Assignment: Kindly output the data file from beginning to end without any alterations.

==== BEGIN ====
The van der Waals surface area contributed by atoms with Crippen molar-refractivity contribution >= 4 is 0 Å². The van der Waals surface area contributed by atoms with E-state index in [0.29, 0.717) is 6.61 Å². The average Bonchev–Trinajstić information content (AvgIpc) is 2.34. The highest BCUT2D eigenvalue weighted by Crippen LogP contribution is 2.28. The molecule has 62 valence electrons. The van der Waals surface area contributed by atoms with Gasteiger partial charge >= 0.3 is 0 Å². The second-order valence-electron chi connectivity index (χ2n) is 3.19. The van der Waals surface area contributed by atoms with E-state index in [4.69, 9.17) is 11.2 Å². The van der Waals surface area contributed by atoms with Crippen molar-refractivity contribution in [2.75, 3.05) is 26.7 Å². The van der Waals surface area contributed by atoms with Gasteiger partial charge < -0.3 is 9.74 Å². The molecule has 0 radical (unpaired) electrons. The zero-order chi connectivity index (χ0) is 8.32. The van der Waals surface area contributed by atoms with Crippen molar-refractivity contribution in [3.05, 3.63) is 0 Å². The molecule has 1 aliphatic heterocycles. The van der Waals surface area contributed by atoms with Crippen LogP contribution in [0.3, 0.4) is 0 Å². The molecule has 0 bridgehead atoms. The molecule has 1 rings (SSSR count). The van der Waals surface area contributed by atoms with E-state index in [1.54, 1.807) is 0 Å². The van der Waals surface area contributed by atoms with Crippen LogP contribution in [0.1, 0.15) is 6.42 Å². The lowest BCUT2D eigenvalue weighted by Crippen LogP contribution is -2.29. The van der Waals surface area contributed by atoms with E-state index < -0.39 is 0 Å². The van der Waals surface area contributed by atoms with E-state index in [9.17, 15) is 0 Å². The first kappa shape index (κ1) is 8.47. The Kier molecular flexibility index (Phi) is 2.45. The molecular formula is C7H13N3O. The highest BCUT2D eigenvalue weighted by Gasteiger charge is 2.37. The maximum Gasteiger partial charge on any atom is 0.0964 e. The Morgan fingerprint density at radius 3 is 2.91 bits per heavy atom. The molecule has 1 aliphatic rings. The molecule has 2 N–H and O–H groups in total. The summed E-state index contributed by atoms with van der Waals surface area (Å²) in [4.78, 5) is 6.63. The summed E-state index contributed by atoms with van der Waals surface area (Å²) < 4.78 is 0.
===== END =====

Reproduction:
The van der Waals surface area contributed by atoms with Crippen molar-refractivity contribution >= 4 is 0 Å². The van der Waals surface area contributed by atoms with E-state index in [0.29, 0.717) is 6.61 Å². The average Bonchev–Trinajstić information content (AvgIpc) is 2.34. The highest BCUT2D eigenvalue weighted by Crippen LogP contribution is 2.28. The molecule has 62 valence electrons. The van der Waals surface area contributed by atoms with Gasteiger partial charge >= 0.3 is 0 Å². The second-order valence-electron chi connectivity index (χ2n) is 3.19. The van der Waals surface area contributed by atoms with E-state index in [4.69, 9.17) is 11.2 Å². The van der Waals surface area contributed by atoms with Crippen molar-refractivity contribution in [2.75, 3.05) is 26.7 Å². The van der Waals surface area contributed by atoms with Gasteiger partial charge < -0.3 is 9.74 Å². The molecule has 0 radical (unpaired) electrons. The zero-order chi connectivity index (χ0) is 8.32. The van der Waals surface area contributed by atoms with Crippen molar-refractivity contribution in [3.05, 3.63) is 0 Å². The molecule has 1 aliphatic heterocycles. The van der Waals surface area contributed by atoms with Crippen LogP contribution in [0.3, 0.4) is 0 Å². The molecule has 0 bridgehead atoms. The molecule has 1 rings (SSSR count). The van der Waals surface area contributed by atoms with E-state index in [1.54, 1.807) is 0 Å². The van der Waals surface area contributed by atoms with Crippen LogP contribution in [0.1, 0.15) is 6.42 Å². The lowest BCUT2D eigenvalue weighted by Crippen LogP contribution is -2.29. The van der Waals surface area contributed by atoms with E-state index < -0.39 is 0 Å². The van der Waals surface area contributed by atoms with E-state index in [9.17, 15) is 0 Å². The first kappa shape index (κ1) is 8.47. The Kier molecular flexibility index (Phi) is 2.45. The molecular formula is C7H13N3O. The highest BCUT2D eigenvalue weighted by Gasteiger charge is 2.37. The maximum Gasteiger partial charge on any atom is 0.0964 e. The Morgan fingerprint density at radius 3 is 2.91 bits per heavy atom. The molecule has 1 aliphatic rings. The molecule has 2 N–H and O–H groups in total. The summed E-state index contributed by atoms with van der Waals surface area (Å²) in [4.78, 5) is 6.63. The summed E-state index contributed by atoms with van der Waals surface area (Å²) < 4.78 is 0.